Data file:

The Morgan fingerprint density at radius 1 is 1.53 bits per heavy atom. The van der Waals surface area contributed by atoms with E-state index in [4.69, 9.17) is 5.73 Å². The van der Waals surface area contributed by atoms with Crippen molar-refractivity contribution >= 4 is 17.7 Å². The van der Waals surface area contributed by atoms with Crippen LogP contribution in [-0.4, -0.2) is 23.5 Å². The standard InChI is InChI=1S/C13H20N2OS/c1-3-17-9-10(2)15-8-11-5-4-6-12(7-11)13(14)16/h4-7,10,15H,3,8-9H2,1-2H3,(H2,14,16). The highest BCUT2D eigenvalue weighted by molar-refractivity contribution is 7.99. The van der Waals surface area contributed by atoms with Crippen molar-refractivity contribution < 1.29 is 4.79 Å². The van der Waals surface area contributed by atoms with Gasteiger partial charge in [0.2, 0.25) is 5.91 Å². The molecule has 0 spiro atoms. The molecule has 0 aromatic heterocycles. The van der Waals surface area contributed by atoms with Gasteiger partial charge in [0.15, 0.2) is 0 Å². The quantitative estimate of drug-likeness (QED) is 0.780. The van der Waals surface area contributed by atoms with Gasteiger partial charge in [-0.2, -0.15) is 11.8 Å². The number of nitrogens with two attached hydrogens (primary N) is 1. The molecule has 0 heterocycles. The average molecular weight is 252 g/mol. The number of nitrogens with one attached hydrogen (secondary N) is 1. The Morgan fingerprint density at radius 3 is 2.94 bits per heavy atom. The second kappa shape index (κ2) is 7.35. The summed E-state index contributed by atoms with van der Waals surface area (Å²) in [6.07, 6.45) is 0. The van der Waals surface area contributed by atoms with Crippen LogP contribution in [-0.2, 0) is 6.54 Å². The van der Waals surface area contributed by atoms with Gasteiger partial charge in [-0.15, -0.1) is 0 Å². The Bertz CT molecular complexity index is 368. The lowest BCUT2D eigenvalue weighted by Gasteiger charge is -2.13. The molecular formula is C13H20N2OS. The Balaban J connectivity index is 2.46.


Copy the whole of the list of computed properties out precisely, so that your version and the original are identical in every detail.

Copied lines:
The Morgan fingerprint density at radius 1 is 1.53 bits per heavy atom. The van der Waals surface area contributed by atoms with E-state index in [4.69, 9.17) is 5.73 Å². The van der Waals surface area contributed by atoms with Crippen molar-refractivity contribution >= 4 is 17.7 Å². The van der Waals surface area contributed by atoms with Crippen LogP contribution in [-0.4, -0.2) is 23.5 Å². The standard InChI is InChI=1S/C13H20N2OS/c1-3-17-9-10(2)15-8-11-5-4-6-12(7-11)13(14)16/h4-7,10,15H,3,8-9H2,1-2H3,(H2,14,16). The highest BCUT2D eigenvalue weighted by molar-refractivity contribution is 7.99. The van der Waals surface area contributed by atoms with Crippen molar-refractivity contribution < 1.29 is 4.79 Å². The van der Waals surface area contributed by atoms with Gasteiger partial charge in [0.2, 0.25) is 5.91 Å². The molecule has 0 spiro atoms. The molecule has 0 aromatic heterocycles. The van der Waals surface area contributed by atoms with Gasteiger partial charge in [0.15, 0.2) is 0 Å². The quantitative estimate of drug-likeness (QED) is 0.780. The van der Waals surface area contributed by atoms with Gasteiger partial charge in [-0.2, -0.15) is 11.8 Å². The number of nitrogens with two attached hydrogens (primary N) is 1. The molecule has 0 heterocycles. The average molecular weight is 252 g/mol. The number of nitrogens with one attached hydrogen (secondary N) is 1. The Morgan fingerprint density at radius 3 is 2.94 bits per heavy atom. The second kappa shape index (κ2) is 7.35. The summed E-state index contributed by atoms with van der Waals surface area (Å²) in [6.07, 6.45) is 0. The van der Waals surface area contributed by atoms with Crippen LogP contribution in [-0.2, 0) is 6.54 Å². The van der Waals surface area contributed by atoms with Gasteiger partial charge in [-0.15, -0.1) is 0 Å². The Bertz CT molecular complexity index is 368. The lowest BCUT2D eigenvalue weighted by Gasteiger charge is -2.13. The molecular formula is C13H20N2OS. The Balaban J connectivity index is 2.46.